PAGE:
Vanishing Vaquita

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Marine mammals are some of the most beloved animals on the planet. Whales, dolphins, and porpoises hold a special place in our hearts. In many ways they are like us, with highly developed brains and complex social lives. Humans have exploited cetaceans for centuries, driving many species to the brink of extinction. However, no species is closer to falling off the precipice and disappearing forever than the vaquita.

What is a vaquita?

The vaquita, Spanish for “little cow,” is a small porpoise species found only in the waters if the Gulf of California off Mexico. They are amount the smallest cetaceans, averring only five feet length and around 100 pounds. Like all porpoises, they have compact bodies topped with a triangular dorsal fin. The top halves of their bodies are gray in color with a with underbelly, providing excellent camouflage while swimming in open water.

What do vaquitas eat?

Vaquitas are predators, using their highly developed sense of echolocation to hunt for fish, squid, and crustaceans. Analysis of their stomach contents shows that they prefer bottom-dwelling fish that inhabit shallower depths. They tend to hunt fairly close to shore in turbid water less than 100 feet deep.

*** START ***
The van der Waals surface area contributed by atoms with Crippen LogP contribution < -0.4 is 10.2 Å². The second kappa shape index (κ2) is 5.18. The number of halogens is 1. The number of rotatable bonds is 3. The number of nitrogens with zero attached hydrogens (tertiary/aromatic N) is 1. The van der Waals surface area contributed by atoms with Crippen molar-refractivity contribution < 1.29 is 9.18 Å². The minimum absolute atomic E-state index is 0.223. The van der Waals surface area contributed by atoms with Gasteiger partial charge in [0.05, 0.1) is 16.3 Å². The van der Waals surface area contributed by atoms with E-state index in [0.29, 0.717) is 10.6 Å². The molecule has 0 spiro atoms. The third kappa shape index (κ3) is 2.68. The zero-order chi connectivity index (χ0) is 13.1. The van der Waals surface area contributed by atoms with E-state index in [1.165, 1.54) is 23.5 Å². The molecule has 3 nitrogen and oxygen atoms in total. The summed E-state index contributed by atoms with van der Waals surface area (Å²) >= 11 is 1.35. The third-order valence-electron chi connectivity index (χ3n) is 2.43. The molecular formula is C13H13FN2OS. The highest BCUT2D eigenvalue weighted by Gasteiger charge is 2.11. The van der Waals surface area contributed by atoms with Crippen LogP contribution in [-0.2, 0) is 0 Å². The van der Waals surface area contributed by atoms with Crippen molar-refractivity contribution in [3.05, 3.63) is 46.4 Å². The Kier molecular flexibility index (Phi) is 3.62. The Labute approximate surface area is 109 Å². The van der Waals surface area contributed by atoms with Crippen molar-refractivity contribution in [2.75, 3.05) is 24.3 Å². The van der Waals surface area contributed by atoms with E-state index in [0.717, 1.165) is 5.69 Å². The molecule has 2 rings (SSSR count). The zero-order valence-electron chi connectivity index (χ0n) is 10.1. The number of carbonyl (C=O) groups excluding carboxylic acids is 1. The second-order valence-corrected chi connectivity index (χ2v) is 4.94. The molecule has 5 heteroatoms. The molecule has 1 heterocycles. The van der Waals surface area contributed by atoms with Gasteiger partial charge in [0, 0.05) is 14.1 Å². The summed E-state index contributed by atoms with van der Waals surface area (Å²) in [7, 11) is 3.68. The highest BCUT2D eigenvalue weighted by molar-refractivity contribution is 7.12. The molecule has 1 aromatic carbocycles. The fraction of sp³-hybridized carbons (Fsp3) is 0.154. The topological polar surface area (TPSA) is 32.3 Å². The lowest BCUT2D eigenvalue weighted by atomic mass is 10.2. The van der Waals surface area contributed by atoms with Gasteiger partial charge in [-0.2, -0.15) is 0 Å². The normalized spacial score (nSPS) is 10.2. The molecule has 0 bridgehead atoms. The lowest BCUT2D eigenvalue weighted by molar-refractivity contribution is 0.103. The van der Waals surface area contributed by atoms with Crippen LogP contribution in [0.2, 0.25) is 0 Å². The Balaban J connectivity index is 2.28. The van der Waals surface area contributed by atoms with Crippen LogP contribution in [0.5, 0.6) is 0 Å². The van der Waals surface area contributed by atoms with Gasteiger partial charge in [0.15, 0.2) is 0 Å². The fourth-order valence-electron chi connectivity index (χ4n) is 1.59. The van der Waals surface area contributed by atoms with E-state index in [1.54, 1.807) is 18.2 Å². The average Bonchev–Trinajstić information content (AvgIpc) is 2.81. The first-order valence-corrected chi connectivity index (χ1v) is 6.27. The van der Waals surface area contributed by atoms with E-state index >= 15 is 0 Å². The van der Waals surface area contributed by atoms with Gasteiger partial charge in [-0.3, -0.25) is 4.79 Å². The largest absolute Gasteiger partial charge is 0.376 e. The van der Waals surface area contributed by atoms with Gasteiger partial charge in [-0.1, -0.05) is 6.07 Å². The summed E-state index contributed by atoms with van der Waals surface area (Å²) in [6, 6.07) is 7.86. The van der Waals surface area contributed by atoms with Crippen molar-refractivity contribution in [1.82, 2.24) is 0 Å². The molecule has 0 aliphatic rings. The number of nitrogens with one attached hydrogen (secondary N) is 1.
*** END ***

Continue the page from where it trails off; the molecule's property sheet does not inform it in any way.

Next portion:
Why are vaquitas endangered?

Vaquitas have never been hunted for their meat, blubber, or oil. Instead, they are endangered due to being caught as bycatch. Many fisherman in the Gulf of Valifornia use gillnets to fish for totoaba, which is a similar size to the vaquita and hunted for their swim bladders. Vaquita get caught in the nets and wind up drowning. They current population is estimated at around 100 individuals and the vaquita is considered the world’s most endangered marine mammal. If their numbers continue to decline, they will be at risk of extinction due to a lack of genetic diversity and inbreeding.

What is being done to help vaquitas?

Mexico is in charge of vaquita conservation, and it has been a very uphill battle. Laws have been put in place to ban the use of gillnets and quell the totoaba market, and a nature reserve has been established to protect prime vaquita habitat, but it has been difficult to enforce fishing regulations. Attempts to create a captive breeding program have failed, since the animals are extremely prone to stress and tend to die in captivity.

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